Protect your career and earning potential with this degree....
Protect your career and earning potential with...
Protect your career and earning potential with this degree.
- Time: 70% of graduates finish within 29 months.
- Tuition and fees: $4,245 per 6-month term.
Some careers and jobs this degree will prepare you for:
- Cyber crimes investigator
- Director of cybersecurity
- Chief of cyber counterintelligence
- Cybersecurity engineer
- Cyber operations planner
Certifications included in this program at no extra cost include:
- Certified Cloud Security Professional (CCSP) - Associate of (ISC)2 designation
- Systems Security Certified Practitioner (SSCP) - Associate of (ISC)2 designation
- ITIL® Foundation Certification
- CompTIA A+
- CompTIA Cybersecurity Analyst Certification (CySA+)
- CompTIA IT Operations Specialist
- CompTIA Network+
- CompTIA Network Vulnerability Assessment Professional
- CompTIA Network Security Professional
- CompTIA PenTest+
- CompTIA Project+
- CompTIA Secure Infrastructure Specialist
- CompTIA Security+
- CompTIA Security Analytics Professional
Cybersecurity and Information Assurance – M.S.
Become the authority on keeping infrastructures and information...
Become the authority on keeping infrastructures...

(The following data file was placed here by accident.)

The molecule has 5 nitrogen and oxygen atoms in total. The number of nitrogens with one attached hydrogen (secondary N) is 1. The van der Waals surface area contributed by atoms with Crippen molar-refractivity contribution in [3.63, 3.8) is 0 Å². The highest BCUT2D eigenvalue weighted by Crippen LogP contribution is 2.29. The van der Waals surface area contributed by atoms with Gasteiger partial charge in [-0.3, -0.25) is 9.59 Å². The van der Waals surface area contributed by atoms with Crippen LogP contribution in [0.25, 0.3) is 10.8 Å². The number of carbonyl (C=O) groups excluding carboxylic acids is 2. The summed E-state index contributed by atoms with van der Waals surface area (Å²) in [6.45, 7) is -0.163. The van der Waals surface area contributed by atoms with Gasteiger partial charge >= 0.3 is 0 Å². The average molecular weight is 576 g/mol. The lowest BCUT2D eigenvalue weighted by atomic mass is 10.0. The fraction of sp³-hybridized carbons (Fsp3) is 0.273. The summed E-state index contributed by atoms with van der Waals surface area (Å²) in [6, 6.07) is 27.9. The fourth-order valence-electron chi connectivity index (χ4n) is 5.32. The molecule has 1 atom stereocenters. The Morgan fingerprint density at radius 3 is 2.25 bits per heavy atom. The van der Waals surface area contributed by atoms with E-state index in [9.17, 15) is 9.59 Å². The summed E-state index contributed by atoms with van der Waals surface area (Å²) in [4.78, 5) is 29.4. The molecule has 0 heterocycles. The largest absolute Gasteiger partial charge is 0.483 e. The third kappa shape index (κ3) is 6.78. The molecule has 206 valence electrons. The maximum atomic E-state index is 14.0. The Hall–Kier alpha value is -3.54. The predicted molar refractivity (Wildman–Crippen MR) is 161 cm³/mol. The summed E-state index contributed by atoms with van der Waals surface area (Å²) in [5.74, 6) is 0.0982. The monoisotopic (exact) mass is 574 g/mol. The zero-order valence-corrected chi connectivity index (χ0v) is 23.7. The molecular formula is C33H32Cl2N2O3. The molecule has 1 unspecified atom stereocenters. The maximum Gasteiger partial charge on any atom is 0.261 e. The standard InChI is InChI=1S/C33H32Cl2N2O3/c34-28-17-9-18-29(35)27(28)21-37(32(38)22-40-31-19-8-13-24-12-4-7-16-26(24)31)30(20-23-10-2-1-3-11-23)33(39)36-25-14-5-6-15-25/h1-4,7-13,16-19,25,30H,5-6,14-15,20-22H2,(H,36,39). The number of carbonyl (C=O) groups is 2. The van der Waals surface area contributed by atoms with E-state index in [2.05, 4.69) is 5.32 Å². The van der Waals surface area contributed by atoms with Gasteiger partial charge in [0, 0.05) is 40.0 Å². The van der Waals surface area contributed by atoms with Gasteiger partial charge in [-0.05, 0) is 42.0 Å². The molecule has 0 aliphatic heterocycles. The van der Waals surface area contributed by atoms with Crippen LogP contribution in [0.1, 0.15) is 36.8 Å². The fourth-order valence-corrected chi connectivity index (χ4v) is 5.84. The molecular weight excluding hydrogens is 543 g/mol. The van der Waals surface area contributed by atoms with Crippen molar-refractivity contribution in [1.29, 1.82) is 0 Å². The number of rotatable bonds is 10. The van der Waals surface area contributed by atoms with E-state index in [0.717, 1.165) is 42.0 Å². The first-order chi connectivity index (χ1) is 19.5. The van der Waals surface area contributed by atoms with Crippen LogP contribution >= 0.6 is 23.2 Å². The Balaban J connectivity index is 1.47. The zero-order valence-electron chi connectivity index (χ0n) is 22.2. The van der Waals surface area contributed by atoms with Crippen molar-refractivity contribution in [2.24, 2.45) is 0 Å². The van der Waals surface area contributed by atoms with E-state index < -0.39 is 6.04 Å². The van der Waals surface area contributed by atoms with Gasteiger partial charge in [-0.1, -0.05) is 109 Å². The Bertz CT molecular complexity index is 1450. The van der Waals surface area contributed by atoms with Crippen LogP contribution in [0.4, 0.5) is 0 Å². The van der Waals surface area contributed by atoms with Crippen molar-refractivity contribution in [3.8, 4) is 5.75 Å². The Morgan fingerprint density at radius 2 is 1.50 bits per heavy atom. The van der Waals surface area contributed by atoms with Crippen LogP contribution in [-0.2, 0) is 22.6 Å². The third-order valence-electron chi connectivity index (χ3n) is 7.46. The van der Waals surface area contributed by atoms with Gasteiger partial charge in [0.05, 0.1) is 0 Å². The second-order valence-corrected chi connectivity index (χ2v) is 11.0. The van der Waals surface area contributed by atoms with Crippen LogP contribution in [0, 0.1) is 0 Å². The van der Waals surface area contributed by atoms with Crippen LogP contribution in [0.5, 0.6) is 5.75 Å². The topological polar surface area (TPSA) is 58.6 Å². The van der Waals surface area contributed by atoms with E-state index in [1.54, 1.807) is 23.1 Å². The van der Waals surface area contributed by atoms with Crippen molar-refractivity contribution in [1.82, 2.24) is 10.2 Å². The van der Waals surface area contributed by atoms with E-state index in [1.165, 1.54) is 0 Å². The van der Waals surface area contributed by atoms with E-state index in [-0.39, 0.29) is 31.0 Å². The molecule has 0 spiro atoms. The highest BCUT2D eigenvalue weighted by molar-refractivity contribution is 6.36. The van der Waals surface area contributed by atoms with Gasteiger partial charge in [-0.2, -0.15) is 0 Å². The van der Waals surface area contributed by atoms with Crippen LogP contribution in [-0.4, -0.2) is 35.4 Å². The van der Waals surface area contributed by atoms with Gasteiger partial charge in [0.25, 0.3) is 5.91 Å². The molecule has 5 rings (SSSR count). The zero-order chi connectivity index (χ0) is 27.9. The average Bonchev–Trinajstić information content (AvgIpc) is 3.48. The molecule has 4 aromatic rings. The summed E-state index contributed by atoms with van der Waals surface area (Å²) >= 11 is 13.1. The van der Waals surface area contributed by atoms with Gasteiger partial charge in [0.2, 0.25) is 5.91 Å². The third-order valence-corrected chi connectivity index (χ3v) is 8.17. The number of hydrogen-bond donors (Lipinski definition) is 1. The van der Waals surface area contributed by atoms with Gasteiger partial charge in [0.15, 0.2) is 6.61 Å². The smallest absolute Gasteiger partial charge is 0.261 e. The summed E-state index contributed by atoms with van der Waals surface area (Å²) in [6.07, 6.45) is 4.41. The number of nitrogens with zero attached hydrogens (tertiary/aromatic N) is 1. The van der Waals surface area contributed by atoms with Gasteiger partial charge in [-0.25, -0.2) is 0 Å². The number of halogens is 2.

Become the authority on keeping infrastructures and information safe.
- Time: 70% of graduates finish within 22 months.
- Tuition and fees: $4,590 per 6-month term.
- Certifications: cost of two EC-Council certs, included.
The curriculum is closely aligned with the National Initiative for Cybersecurity Education (NICE) Workforce Framework, plus includes the opportunity to earn these certifications:
- EC-Council Certified Ethical Hacker
- EC-Council Computer Hacking Forensic Investigator (CHFI)
This program was designed in collaboration with national intelligence organizations and IT industry leaders, ensuring you'll learn emerging technologies and best practices in security governance.
Cloud Computing – B.S.
A program designed to arm you with the certifications and...
A program designed to arm you with the...
A program designed to arm you with the certifications and credentials you need for a career like systems administrator, computer systems analyst, cloud support specialist, AWS support administrator, and more.
- Time: 70% of graduates finish within 35 months.